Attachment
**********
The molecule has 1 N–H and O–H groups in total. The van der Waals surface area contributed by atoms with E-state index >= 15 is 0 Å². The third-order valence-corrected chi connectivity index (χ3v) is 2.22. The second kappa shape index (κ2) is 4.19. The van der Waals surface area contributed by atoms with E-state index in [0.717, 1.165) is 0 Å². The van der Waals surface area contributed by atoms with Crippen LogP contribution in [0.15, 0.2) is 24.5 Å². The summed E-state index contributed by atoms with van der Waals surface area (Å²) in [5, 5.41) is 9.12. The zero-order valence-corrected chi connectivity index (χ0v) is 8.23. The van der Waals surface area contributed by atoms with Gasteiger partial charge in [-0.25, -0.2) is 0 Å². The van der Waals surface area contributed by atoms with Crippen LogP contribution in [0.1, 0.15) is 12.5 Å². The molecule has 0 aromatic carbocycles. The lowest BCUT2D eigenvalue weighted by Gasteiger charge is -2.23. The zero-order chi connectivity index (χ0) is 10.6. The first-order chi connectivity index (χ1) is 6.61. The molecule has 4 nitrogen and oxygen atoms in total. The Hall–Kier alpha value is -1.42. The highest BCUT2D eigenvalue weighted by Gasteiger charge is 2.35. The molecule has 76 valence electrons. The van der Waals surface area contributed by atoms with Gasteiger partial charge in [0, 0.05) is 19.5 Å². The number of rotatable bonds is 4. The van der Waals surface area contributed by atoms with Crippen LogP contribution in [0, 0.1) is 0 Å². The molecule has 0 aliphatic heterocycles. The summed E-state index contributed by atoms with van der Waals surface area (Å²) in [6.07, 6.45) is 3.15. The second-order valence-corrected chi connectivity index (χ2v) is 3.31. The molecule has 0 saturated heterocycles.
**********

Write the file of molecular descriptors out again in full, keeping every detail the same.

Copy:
The molecule has 1 N–H and O–H groups in total. The van der Waals surface area contributed by atoms with E-state index >= 15 is 0 Å². The third-order valence-corrected chi connectivity index (χ3v) is 2.22. The second kappa shape index (κ2) is 4.19. The van der Waals surface area contributed by atoms with E-state index in [0.717, 1.165) is 0 Å². The van der Waals surface area contributed by atoms with Crippen LogP contribution in [0.15, 0.2) is 24.5 Å². The summed E-state index contributed by atoms with van der Waals surface area (Å²) in [5, 5.41) is 9.12. The zero-order valence-corrected chi connectivity index (χ0v) is 8.23. The van der Waals surface area contributed by atoms with Gasteiger partial charge in [-0.25, -0.2) is 0 Å². The van der Waals surface area contributed by atoms with Crippen LogP contribution in [0.1, 0.15) is 12.5 Å². The molecule has 0 aromatic carbocycles. The lowest BCUT2D eigenvalue weighted by Gasteiger charge is -2.23. The zero-order chi connectivity index (χ0) is 10.6. The first-order chi connectivity index (χ1) is 6.61. The molecule has 4 nitrogen and oxygen atoms in total. The Hall–Kier alpha value is -1.42. The highest BCUT2D eigenvalue weighted by Gasteiger charge is 2.35. The molecule has 76 valence electrons. The van der Waals surface area contributed by atoms with Gasteiger partial charge in [0, 0.05) is 19.5 Å². The number of rotatable bonds is 4. The van der Waals surface area contributed by atoms with Crippen LogP contribution in [0, 0.1) is 0 Å². The molecule has 0 aliphatic heterocycles. The summed E-state index contributed by atoms with van der Waals surface area (Å²) in [6.07, 6.45) is 3.15. The second-order valence-corrected chi connectivity index (χ2v) is 3.31. The molecule has 0 saturated heterocycles.